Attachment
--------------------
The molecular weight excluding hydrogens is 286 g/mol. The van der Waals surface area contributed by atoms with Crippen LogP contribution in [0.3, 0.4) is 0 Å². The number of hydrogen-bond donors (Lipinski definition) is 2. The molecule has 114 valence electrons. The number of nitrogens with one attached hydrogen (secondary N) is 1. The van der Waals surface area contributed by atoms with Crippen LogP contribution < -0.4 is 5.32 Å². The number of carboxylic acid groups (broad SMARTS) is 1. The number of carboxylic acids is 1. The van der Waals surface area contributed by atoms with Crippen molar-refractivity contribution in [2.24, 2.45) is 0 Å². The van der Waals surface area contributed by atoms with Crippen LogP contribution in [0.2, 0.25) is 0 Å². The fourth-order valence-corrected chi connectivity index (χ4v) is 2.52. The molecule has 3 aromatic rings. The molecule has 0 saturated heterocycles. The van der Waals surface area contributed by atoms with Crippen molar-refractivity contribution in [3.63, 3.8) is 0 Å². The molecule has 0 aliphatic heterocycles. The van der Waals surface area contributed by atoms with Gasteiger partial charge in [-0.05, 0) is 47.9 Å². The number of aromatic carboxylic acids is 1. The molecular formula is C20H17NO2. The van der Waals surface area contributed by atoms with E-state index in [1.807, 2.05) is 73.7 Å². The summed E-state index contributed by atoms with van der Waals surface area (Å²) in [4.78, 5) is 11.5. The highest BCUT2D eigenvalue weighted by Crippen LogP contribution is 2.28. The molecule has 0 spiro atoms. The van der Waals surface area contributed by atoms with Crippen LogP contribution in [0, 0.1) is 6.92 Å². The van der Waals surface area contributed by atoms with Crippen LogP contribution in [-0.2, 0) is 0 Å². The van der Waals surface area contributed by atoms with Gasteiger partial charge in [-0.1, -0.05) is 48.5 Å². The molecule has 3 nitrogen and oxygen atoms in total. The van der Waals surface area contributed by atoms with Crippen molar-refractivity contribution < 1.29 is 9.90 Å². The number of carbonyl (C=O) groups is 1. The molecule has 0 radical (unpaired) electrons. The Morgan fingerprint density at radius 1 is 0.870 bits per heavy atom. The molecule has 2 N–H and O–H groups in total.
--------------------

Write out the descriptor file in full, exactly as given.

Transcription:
The molecular weight excluding hydrogens is 286 g/mol. The van der Waals surface area contributed by atoms with Crippen LogP contribution in [0.3, 0.4) is 0 Å². The number of hydrogen-bond donors (Lipinski definition) is 2. The molecule has 114 valence electrons. The number of nitrogens with one attached hydrogen (secondary N) is 1. The van der Waals surface area contributed by atoms with Crippen LogP contribution < -0.4 is 5.32 Å². The number of carboxylic acid groups (broad SMARTS) is 1. The number of carboxylic acids is 1. The van der Waals surface area contributed by atoms with Crippen molar-refractivity contribution in [2.24, 2.45) is 0 Å². The van der Waals surface area contributed by atoms with Crippen LogP contribution in [0.2, 0.25) is 0 Å². The fourth-order valence-corrected chi connectivity index (χ4v) is 2.52. The molecule has 3 aromatic rings. The molecule has 0 saturated heterocycles. The van der Waals surface area contributed by atoms with Crippen molar-refractivity contribution in [3.63, 3.8) is 0 Å². The molecule has 0 aliphatic heterocycles. The van der Waals surface area contributed by atoms with Gasteiger partial charge in [-0.05, 0) is 47.9 Å². The number of aromatic carboxylic acids is 1. The molecular formula is C20H17NO2. The van der Waals surface area contributed by atoms with E-state index in [1.807, 2.05) is 73.7 Å². The summed E-state index contributed by atoms with van der Waals surface area (Å²) in [4.78, 5) is 11.5. The highest BCUT2D eigenvalue weighted by Crippen LogP contribution is 2.28. The molecule has 0 spiro atoms. The van der Waals surface area contributed by atoms with Crippen LogP contribution in [0, 0.1) is 6.92 Å². The van der Waals surface area contributed by atoms with Crippen LogP contribution in [-0.2, 0) is 0 Å². The van der Waals surface area contributed by atoms with Gasteiger partial charge in [-0.1, -0.05) is 48.5 Å². The molecule has 3 nitrogen and oxygen atoms in total. The van der Waals surface area contributed by atoms with Crippen molar-refractivity contribution < 1.29 is 9.90 Å². The number of carbonyl (C=O) groups is 1. The molecule has 0 radical (unpaired) electrons. The Morgan fingerprint density at radius 1 is 0.870 bits per heavy atom. The molecule has 2 N–H and O–H groups in total.